A third idea would be to use an ozone generator rather than chlorine to sanitize your water. Ozone will kill bacteria. So will ultraviolet light.
     
  5. Greg Mueller

    Greg Mueller Member

    Joined:
    May 23, 2007
    Occupation:
    Retired Machinist
    Location:
    Datil, NM
    I could run power to the cistern from the house (about 200'), but right now it only has some romex (1000') that runs down to the well. When the float switch closes it completes that circuit to a mag relay which turns on the well pump. Not sure if there's enough amps there to run the injectors we're talking about. That would be the best system, I agree.

    I was trying to think of a way that I could have a mechanical (paddle wheel?) that would trip-a-drip every so many revolutions in to the cistern as the well pump shot water in to it???

    Right now we are not here all the time as we are still moving stuff down from WA. The sulfur smell is considerably stronger now in the hot summer weather and also since we are gone for weeks at a time fetching more stuff from "the old house".

    When they first drilled the well the sulfur smell was very pronounced, but diminished over time. That's been about 12 years.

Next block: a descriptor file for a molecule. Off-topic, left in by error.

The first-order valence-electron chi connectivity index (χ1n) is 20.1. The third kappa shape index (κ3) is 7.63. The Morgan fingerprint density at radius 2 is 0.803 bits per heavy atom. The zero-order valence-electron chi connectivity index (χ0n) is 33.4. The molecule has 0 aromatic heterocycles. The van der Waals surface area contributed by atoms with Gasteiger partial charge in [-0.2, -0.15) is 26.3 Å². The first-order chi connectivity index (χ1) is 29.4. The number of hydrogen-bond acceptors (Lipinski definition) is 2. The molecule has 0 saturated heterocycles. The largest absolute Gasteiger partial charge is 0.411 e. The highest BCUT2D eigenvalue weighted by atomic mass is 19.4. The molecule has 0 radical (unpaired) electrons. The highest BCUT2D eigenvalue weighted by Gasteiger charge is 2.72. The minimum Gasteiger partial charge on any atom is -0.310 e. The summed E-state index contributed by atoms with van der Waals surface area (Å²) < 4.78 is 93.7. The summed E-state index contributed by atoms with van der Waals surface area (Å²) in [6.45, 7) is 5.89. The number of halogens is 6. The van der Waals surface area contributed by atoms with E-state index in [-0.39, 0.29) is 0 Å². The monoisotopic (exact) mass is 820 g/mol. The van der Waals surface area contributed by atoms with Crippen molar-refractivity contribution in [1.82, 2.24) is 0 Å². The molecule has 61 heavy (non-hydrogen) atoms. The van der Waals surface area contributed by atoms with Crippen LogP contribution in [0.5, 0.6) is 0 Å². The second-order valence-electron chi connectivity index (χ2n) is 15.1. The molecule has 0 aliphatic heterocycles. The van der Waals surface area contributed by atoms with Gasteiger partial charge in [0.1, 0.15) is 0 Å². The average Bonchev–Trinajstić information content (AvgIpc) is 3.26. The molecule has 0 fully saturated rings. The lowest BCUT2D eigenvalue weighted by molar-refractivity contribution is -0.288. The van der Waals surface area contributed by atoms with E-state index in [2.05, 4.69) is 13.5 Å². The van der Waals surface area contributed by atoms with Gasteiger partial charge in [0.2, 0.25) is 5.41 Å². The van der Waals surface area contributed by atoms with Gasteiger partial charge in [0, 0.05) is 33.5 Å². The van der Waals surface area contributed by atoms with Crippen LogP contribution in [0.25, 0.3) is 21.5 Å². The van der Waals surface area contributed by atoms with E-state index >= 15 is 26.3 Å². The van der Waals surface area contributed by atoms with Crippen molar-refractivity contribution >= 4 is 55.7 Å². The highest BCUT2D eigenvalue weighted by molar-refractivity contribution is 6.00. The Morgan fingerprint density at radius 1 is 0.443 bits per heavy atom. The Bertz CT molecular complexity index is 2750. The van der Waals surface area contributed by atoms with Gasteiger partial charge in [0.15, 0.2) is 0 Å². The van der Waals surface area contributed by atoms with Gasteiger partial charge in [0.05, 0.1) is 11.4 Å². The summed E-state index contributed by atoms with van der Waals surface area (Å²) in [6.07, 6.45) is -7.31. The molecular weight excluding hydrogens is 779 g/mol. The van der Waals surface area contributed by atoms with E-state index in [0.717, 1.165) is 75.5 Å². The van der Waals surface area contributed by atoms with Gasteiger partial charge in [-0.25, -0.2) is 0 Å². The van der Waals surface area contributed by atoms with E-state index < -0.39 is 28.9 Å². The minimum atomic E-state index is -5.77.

6. Treeman

    Treeman Member

    Joined:
    Jan 29, 2010
    Location:
    Michigan
  7. Boycedrilling

    Boycedrilling In the Trades

    Joined:
    Sep 30, 2013
    Location:
    Royal City, WA
    Yes, that Dosatron, water powered chlorine injector would be a simple addition.
     
  8. Greg Mueller

    Greg Mueller Member

    Joined:
    May 23, 2007
    Occupation:
    Retired Machinist
    Location:
    Datil, NM
    I went out yesterday an added a cup of bleach to the cistern and ran the well pump for a bit.
    Then went in the basement and added 1/3 cup bleach to the 300 gallon tank and stirred it with a paddle a bit.
    We'll see what happens next.

    The water in the cistern is clearer than it ever has been. Once I get by this last hurdle I think I am home.
     
  9. Greg Mueller

    Greg Mueller Member

    Joined:
    May 23, 2007
    Occupation:
    Retired Machinist
    Location:
    Datil, NM
    Anyone know off hand how long chlorine takes to dissipate or evaporate or otherwise go away?
     
  10. Reach4

    Reach4 Well-Known Member

    Joined:
    Sep 25, 2013
    Location:
    IL
    It can go away from being consumed in reactions. That is going to be a big factor I think.

    In pools, there are stabilizers added.

    Half life will depend on the pH, temperature, and more. On figure 15 of https://www.ncbi.nlm.nih.gov/pmc/articles/PMC1474301/pdf/envhper00440-0022.pdf , if I interpret correctly, the half life would correspond to a vertical axis of about -0.3, or perhaps 2 hours. That seems short. Maybe that involved some continued reactions that would not happen as much in your cistern.

    Yet we know it lasts for months in a bleach bottle. Most of that is because they raise the pH quite a bit. Lower pH means more reaction activity but shorter half life.

    They can get a half life of weeks in a pool with stabilizers.

    Many public water systems use chloromine rather than chlorine to get a longer life.

    You should get some low range test paper.
     
    Last edited: Aug 16, 2018